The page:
In interview with Kerry A. Dolan, 'William McDonough On Cradle-to-Cradle Design', Forbes (4 Aug 2010)
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I have heard articulate speech produced by sunlight I have heard a ray of the sun laugh and cough and sing! … I have been able to hear a shadow, and I have even perceived by ear the passage of a cloud across the sun's disk.
Letter to his father (26 Feb 1880), describing his photophone research. Transcript with Bell Papers, Library of Congress.
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I have occasionally had the exquisite thrill of putting my finger on a little capsule of truth, and heard it give the faint squeak of mortality under my pressure.
Letter to Stanley Hart White (Jan 1929), collected in The Letters of E.B. White (1976, 1989), 85.
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I hear beyond the range of sound,
I see beyond the range of sight,
New earths and skies and seas around,
And in my day the sun doth pale his light.
…...
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I hear one day the word “mountain,” and I ask someone “what is a mountain? I have never seen one.”
I join others in discussions of mountains.
One day I see in a book a picture of a mountain.
And I decide I must climb one.
I travel to a place where there is a mountain.
At the base of the mountain I see there are lots of paths to climb.
I start on a path that leads to the top of the mountain.
I see that the higher I climb, the more the paths join together.
After much climbing the many paths join into one.
I climb till I am almost exhausted but I force myself and continue to climb.
Finally I reach the top and far above me there are stars.
I look far down and the village twinkles far below.
It would be easy to go back down there but it is so beautiful up here.
I am just below the stars.
…...
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I hear the scream of a great hawk, sailing with a ragged wing against the high wood-side, apparently to scare his prey and so detect it—shrill, harsh, fitted to excite terror in sparrows and to issue from his split and curved bill. I see his open bill the while against the sky. Spit with force from his mouth with an undulatory quaver imparted to it from his wings or motion as he flies.
(15 Jun 1852). In Henry David Thoreau and Bradford Torrey (ed.), The Writings of Henry Thoreau: Journal: IV: May 1, 1852-February 27,, 1853 (1906), 103.
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I hear you say “Why?” Always “Why?” But I dream things that never were; and I say “Why not?”
Back to Methuselah: a Metabiological Pentateuch (1921), 6. Often seen attributed to John F. Kennedy or Bobby Kennedy who restated this quote as “Some look at things that are, and ask why. I dream of things that never were and ask why not?”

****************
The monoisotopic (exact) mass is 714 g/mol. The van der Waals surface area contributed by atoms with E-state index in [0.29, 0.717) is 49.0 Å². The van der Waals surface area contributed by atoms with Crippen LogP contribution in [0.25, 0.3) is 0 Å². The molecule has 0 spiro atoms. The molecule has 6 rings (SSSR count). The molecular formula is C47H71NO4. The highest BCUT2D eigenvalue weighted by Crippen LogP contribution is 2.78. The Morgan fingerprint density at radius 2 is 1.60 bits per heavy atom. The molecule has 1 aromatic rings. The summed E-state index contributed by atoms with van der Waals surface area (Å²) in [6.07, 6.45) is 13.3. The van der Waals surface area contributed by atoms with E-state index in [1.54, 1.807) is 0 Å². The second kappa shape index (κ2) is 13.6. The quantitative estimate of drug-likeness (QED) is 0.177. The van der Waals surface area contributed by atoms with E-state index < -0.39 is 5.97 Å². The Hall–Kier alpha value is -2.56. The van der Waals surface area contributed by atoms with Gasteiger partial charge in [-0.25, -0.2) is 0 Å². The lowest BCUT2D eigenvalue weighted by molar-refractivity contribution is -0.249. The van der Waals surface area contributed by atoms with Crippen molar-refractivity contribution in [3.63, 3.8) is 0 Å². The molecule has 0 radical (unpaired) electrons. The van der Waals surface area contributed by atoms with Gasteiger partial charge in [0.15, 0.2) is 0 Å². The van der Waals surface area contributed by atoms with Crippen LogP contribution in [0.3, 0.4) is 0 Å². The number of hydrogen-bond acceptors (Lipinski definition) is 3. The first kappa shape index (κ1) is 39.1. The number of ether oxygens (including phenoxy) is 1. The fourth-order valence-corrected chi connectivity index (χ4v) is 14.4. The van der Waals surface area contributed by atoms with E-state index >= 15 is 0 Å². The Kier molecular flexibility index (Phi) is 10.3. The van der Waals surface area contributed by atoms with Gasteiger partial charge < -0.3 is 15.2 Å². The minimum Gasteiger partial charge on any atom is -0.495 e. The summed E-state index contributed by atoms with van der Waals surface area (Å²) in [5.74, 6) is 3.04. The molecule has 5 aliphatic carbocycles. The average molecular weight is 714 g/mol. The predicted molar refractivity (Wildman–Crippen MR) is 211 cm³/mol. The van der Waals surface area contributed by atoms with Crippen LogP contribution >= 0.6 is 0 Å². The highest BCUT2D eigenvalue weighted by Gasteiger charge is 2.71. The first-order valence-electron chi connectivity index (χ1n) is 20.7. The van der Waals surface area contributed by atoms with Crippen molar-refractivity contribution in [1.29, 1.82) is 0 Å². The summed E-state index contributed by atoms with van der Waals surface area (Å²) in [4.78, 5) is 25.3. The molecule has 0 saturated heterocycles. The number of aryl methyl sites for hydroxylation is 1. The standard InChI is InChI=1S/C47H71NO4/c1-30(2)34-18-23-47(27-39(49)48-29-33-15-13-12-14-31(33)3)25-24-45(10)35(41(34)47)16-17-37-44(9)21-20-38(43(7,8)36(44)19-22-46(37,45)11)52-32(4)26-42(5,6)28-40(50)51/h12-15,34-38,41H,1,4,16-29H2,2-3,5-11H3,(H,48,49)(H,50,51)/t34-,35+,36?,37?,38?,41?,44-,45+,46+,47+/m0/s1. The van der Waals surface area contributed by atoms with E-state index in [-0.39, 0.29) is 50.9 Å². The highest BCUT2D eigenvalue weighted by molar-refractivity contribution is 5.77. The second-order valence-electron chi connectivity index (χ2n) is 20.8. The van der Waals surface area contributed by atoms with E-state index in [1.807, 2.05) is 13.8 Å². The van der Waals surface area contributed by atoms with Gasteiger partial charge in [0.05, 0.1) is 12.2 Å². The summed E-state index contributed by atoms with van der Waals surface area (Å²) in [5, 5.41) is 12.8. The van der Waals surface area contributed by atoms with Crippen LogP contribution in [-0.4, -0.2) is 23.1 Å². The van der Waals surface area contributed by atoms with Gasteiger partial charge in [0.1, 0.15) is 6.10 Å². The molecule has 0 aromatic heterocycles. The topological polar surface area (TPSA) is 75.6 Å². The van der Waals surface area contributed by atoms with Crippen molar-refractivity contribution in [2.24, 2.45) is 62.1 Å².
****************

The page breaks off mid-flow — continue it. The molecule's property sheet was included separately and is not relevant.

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I hear you say “Why?” Always “Why?” You see things; and you say “Why?” But I dream things that never were; and I say “Why not?”
The Serpent. Quoted in Kim Lim (ed.), 1,001 Pearls of Spiritual Wisdom: Words to Enrich, Inspire, and Guide Your Life (2014), 121
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I heard there the nightingale in all its perfection: and I do not hesitate to pronounce that in America it would be deemed a bird of the third rank only, our mocking-bird and fox-coloured thrush being unquestionably superior to it.
Letter (21 Jun 1785) to Mrs. John (Abigail) Adams. Collected in Paul Leicester Ford (ed.), The Writings of Thomas Jefferson: 1784-1787 (1894), 63.
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I sometimes hear preachers speak of the sad condition of men who live without God in the world, but a scientist who lives without God in the world seems to me worse off than ordinary men.
As quoted in E.P. Whipple, 'Recollections of Agassiz', in Henry Mills Alden (ed.), Harper's New Monthly Magazine (June 1879), 59, 103.
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If a man does not keep pace with his companions, perhaps it is because he hears a different drummer. Let him step to the music which he hears, however measured and far away.
In Walden: Or, Life in the Woods (1854, 1906), 358.
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If only the Geologists would let me alone, I could do very well, but those dreadful Hammers! I hear the clink of them at the end of every cadence of the Bible verses.
Letter to Henry Acland (24 May 1851).
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If there is a regulation that says you have to do something—whether it be putting in seat belts, catalytic converters, clean air for coal plants, clean water—the first tack that the lawyers use, among others things, and that companies use, is that it’s going to drive the electricity bill up, drive the cost of cars up, drive everything up. It repeatedly has been demonstrated that once the engineers start thinking about it, it’s actually far less than the original estimates. We should remember that when we hear this again, because you will hear it again.
Talk (Apr 2007) quoted in 'Obama's Energy and Environment Team Includes a Nobel Laureate', Kent Garber, US News website (posted 11 Dec 2008).